Don't sell yourself short. You would be surprised what you can achieve if you put your mind to it and work hard. Before I started training, I hadn't done any proper exercise for a long time after being plagued by a knee injury for over 20 years.  I couldn't run more than a couple of hundred metres without having to stop for a breather and I had just taught myself to do a bit of front crawl (at a push). The only race I had ever won in my entire life was a three legged pub crawl at uni when I was dragged round the course by the rugby player I was attached to! But I worked hard and, little by little, I ran further and my swimming got better. When I eventually crossed the triathlon finish line, I felt a huge sense of achievement - the hours of training and all the hard work had finally paid off.

Pick something challenging but achievable

Choose a challenge that's outside your comfort zone but also be realistic about how much training is involved. There's no point signing up to an Ironman triathlon if you just don't have the time to commit to the hours and hours of training needed each week as you will be setting yourself up for disappointment. Consider your own lifestyle and other commitments, decide what time you will have available to train and choose your challenge accordingly.

Sign up for an event

Having a particular goal to aim for is a great way to focus your mind and stay motivated.  There's nothing quite like the date of an event looming to keep you motivated, whether through excitement or shear panic!

Join a club

It's easy to find reasons not to train, especially if you're mainly training on your own. Maybe it's cold or wet outside, maybe you're feeling a bit tired that day, or maybe there's a bottle of wine with your name on it. Whatever the reason for not wanting to put your trainers on, joining a club can really keep you motivated. It's great sharing your experiences with others and the camaraderie and encouragement you get will spur you on particularly if you're feeling low. Not only that, but you'll probably make a great bunch of friends too!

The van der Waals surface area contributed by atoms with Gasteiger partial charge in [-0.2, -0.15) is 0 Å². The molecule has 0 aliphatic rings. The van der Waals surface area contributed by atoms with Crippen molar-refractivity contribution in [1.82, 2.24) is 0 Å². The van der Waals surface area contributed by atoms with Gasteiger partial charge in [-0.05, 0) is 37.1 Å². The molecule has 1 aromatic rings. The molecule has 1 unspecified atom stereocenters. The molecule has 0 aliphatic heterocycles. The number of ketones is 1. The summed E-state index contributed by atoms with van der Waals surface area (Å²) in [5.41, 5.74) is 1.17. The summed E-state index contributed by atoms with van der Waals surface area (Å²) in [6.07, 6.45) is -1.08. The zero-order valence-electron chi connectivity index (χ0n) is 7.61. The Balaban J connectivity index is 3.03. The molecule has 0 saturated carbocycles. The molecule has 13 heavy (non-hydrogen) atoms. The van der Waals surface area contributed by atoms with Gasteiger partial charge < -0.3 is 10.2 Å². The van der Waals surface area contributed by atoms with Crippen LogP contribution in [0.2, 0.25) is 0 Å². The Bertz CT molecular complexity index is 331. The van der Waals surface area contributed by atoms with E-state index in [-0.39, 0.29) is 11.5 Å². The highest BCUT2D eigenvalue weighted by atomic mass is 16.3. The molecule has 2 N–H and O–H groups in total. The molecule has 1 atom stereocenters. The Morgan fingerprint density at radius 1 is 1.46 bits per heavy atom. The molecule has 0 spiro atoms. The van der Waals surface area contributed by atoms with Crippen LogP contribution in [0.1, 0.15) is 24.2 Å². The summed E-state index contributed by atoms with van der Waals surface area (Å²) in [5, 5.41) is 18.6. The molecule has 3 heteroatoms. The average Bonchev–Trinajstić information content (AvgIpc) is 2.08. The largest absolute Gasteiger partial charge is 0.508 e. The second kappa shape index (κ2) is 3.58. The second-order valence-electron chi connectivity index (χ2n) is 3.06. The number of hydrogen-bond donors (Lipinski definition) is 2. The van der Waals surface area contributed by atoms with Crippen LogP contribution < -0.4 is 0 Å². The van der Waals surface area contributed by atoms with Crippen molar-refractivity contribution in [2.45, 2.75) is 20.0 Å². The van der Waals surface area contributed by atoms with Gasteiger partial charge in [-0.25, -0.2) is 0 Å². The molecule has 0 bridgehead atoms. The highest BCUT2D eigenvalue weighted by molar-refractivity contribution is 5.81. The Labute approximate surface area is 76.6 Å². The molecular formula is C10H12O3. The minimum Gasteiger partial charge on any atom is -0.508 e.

Get some coaching

In January I signed up for some swimming lessons to improve my front crawl technique. At the time I thought I would probably only do a term of lessons.  Almost a year on and I'm still going! The coaching is hard but fun, I've been pushed far more than I could ever have pushed myself and I have improved enormously in both technique and endurance. I never used to like swimming much when I was younger but I have definitely been converted. 

Enjoy it!

On the day, don't worry about how fast you are or what position you come in. Try to relax, enjoy the event and cross the finish line with a big smile on your face. And don't forget to ask someone to take lots of photos!

Finally, make sure you have another goal in mind

After the initial high of completing the challenge you have worked so hard for and focussed on for so long, it's very likely that your mood will take a nosedive and you will start to feel flat shortly afterwards. This is quite common. The solution is easy - sign up for another event as soon as you can.  This happened to me and that's exactly what I did to banish the post-triathlon blues. Two weeks after my first triathlon I was doing it all over again. And you know what? It worked!

So, if you're thinking of taking on a challenge in 2016, go for it! You won't regret it! Good luck!